Trump vowed to repeal and replace Obamacare.  But many people are warning that it could be a disaster to repeal it or, amusingly, that it is too complex to change (if so, why was it enacted in the first place?)   And many Obamacare supporters acknowledge that it has created serious problems  (like tripling the cost of insurance) and needs to be fixed. Now Mr. Ryan has introduced a healthcare reform bill that is getting criticism from all sides, probably for very good reasons.

Liberal/Progressives and many healthcare professionals despise the health insurance industry, its profits, and the compensation of its executives.  I believe their anger is mis-directed.  To demonstrate  why it is misdirected,  I  calculated an annual spend for healthcare insurance company profits, drug company profits, medical device company profits, excessive and unnecessary administrative costs, and fraud in government healthcare expenditures.  Full disclosure my numbers are what the pros in the ivy league ivory towers call ‘qualitative’.

To calculate profits by these [evil] insurance company I totaled annual profit for all companies in  the google finance list of related companies to Anthem(ANTM)  which includes most the public US health insurance companies.  This number does not include private health insurance companies and can be considered biased low for that.  I don’t believe there are many of those, but I have not researched the issue extensively.   Also to the extent any of these companies make profits on health insurance outside the US the number is biased high with respect to comparisons of US healthcare spending.  Profit margins are in the range of 0 to 5% with an average of about 2.5%.  Total Profit is about 15 billion USD annualized.

To calculate Drug and Medical Device company profits I did the same calculation for Glaxo (GSK) and Medtronic(MDT) respectively. The same biases apply here.  For drug companies profit margins range from 7 to 25% and total profit was 64 billion USD.  For device companies profit margins ranges from negative to 20% .  Because of large losses at a couple of companies, total profit was only 786 million USD small in relation to other  sums.  That serves as a handy reminder that these companies take risks to make their profits.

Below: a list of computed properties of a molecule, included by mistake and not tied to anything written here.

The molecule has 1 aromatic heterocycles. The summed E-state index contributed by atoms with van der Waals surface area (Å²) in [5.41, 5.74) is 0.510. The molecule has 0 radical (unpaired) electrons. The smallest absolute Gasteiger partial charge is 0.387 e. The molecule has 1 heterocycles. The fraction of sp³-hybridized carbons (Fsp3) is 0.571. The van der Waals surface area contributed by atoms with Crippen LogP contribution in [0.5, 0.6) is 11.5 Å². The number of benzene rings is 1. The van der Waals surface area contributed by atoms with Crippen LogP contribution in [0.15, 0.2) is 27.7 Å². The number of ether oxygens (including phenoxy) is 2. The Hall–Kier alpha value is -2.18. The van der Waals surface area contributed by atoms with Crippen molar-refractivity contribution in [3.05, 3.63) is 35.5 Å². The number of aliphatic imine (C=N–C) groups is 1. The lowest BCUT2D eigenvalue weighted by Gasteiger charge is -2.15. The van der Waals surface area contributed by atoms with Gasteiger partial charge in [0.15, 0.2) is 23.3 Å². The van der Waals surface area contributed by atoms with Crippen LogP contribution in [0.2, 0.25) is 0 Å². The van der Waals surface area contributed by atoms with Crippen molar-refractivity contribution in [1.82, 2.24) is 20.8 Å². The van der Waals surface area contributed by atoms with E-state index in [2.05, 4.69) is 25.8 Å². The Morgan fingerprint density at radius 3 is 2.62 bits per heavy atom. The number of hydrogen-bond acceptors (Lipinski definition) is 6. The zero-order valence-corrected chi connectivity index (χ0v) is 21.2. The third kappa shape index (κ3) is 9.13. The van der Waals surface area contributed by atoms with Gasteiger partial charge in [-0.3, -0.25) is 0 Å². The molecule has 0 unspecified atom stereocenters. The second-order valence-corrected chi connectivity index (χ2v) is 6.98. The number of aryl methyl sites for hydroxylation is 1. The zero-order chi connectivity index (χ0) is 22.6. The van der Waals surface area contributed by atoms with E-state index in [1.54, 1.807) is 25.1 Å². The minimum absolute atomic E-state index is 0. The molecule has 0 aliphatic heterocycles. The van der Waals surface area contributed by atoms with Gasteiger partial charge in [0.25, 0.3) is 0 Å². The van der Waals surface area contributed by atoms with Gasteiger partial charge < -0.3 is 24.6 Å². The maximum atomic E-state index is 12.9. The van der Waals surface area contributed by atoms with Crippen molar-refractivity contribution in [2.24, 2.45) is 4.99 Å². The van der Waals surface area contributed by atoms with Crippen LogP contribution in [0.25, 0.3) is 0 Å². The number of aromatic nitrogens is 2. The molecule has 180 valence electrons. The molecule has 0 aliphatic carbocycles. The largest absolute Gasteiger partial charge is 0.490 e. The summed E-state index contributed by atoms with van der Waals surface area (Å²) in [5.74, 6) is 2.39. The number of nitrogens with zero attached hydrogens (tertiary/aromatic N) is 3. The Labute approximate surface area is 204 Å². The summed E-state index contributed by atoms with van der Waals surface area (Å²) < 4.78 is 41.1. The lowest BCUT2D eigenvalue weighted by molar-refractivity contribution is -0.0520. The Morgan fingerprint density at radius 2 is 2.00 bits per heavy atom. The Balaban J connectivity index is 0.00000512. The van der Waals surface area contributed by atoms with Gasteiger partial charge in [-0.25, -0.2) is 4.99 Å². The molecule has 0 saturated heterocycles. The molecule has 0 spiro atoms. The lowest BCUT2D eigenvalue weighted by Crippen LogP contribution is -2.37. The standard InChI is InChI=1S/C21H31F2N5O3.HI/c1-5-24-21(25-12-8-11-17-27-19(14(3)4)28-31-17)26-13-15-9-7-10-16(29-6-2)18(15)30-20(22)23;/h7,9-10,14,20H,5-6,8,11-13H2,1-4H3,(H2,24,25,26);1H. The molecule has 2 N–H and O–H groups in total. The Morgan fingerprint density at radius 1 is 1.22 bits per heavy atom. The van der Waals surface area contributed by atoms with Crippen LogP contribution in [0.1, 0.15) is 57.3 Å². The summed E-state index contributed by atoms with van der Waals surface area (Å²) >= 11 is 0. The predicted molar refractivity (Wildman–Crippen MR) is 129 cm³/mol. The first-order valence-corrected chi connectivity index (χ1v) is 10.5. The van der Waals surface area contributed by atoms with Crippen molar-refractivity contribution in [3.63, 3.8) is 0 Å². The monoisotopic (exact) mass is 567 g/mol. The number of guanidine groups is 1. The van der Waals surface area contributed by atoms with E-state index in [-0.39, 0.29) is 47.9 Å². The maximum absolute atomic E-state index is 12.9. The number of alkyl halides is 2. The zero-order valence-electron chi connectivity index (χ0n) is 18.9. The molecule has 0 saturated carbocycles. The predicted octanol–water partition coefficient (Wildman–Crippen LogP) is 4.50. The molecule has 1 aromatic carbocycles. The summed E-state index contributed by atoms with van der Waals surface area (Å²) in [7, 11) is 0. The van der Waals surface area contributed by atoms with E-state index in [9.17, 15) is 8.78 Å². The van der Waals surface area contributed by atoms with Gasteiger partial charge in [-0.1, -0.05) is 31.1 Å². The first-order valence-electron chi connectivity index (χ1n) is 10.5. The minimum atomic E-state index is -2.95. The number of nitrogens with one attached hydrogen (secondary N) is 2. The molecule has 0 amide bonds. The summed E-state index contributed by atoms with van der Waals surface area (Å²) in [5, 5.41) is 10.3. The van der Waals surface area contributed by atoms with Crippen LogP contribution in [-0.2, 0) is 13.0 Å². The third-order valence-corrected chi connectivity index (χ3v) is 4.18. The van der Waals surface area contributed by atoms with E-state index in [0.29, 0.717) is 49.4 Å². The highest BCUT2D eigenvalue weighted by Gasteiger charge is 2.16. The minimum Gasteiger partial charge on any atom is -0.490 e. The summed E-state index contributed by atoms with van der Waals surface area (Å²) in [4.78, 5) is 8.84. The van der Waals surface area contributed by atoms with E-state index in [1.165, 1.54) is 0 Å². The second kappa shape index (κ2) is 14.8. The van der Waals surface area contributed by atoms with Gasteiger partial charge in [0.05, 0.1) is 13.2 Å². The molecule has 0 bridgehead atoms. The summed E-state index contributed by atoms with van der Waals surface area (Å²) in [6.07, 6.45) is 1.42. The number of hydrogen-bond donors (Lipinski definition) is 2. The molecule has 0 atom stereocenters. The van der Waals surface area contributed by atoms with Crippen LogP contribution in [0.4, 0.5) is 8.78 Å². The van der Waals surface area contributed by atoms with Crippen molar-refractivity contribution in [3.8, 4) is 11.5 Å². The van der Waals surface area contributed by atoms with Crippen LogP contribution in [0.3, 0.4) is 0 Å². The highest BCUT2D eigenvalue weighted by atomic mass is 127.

As an aside I will note that the relation between profit margins for these industry groups seems about right.  Drug companies are engaged in a riskier and more challenging tasks than health insurance companies. They “deserve” more profit.   And one thing the profit numbers do not show for the drug and device companies is the losses by failed startups in their industries.  Drug and device company profits grow from soil fertilized with the sweat, tears and dollars of venture capitalists.

Now let’s turn to some other costs that are part of US health care system.  As customer or consumer, one can sense that you are dealing with a lot of administrative overheard with healthcare in USA.  Pricing is opaque and almost impossible to get before service is rendered.  Bills are paid months after service is rendered.  System by which prices are discounted is opaque. Hyper regulation, exemplified by the skull-crushingly stupid requirement to fill out and sign the same stupid privacy disclosure form every time time one sees a new provider is just one of the many drivers of administrative bloat.  All of this serves the interests of the administrati,  embedded in  insurance, government and provider service companies, like Charlie in the Mekong delta.  These people work tirelessly making, following, not following, and massaging  rules, terms, conditions, and cash flows. All while adding no value to the poor US healthcare consumer.

How can we quantify the unnecessary admin costs that US healthcare consumers are stuck paying? It’s widely accepted that US healthcare spending is about 19% of the US economy.  I’ve seen estimate of the total administrative burden in healthcare costs at 25%. It sounds low to me, but I’ll take it.  For a first pass say  10% of the 25% in costs  are bloated and unnecessary costs that would not be there in a more efficient system.   So 10% of 19% of the 18.85 trillion US GDP turns out to be 35 billion dollars, about 2.5 times our spend on profits at those wicked insurance companies.

Fraud in the Medicare and Medicaid program is, by the government own admission, 8% of Medicare and maybe something higher for Medicaid.  The bar graph uses a 10% average for both programs to get a  95 billion dollars budget item for fraudulent healthcare services.  Even at 8% it is still larger line item than drug company profit.

Total  spend by government on healthcare for 2016 was projected at just under a trillion dollars in 2016.   And there is clearly significant fraud going on, with some law firms are very interested in acquiring whistle blower plaintiffs.  I gotta say I find the fraud number to be amazingly, incredulously high.  And I am more than a little suspicious that some of the prosecutions amount to criminalizing behavior after the fact.  Our 400 FBI agent task force uncovered less than 1% of the posited fraud.  Still pulling in 712 million is a good return on the 100 million dollar investment in FBI agents, I guess.

If the government is, in fact, losing tens of billion of dollars every year to fraudsters, I will  guarantee you this – government employees are in on the take and a chunk of it gets back to elected officials.  Just ask Slim Pickens as Henry Biege in Rancho Deluxe – it’s always an inside job.

I did not put error bars on the graph but these numbers are +/- 50% for sure.  But even with that level of uncertainty it gives clarity  as to where the waste is in US healthcare. And it is not the drug companies. not the device companies and not the insurance companies.  Working on a sequel to explain how to fix US healthcare system.

 

 

 

 

 

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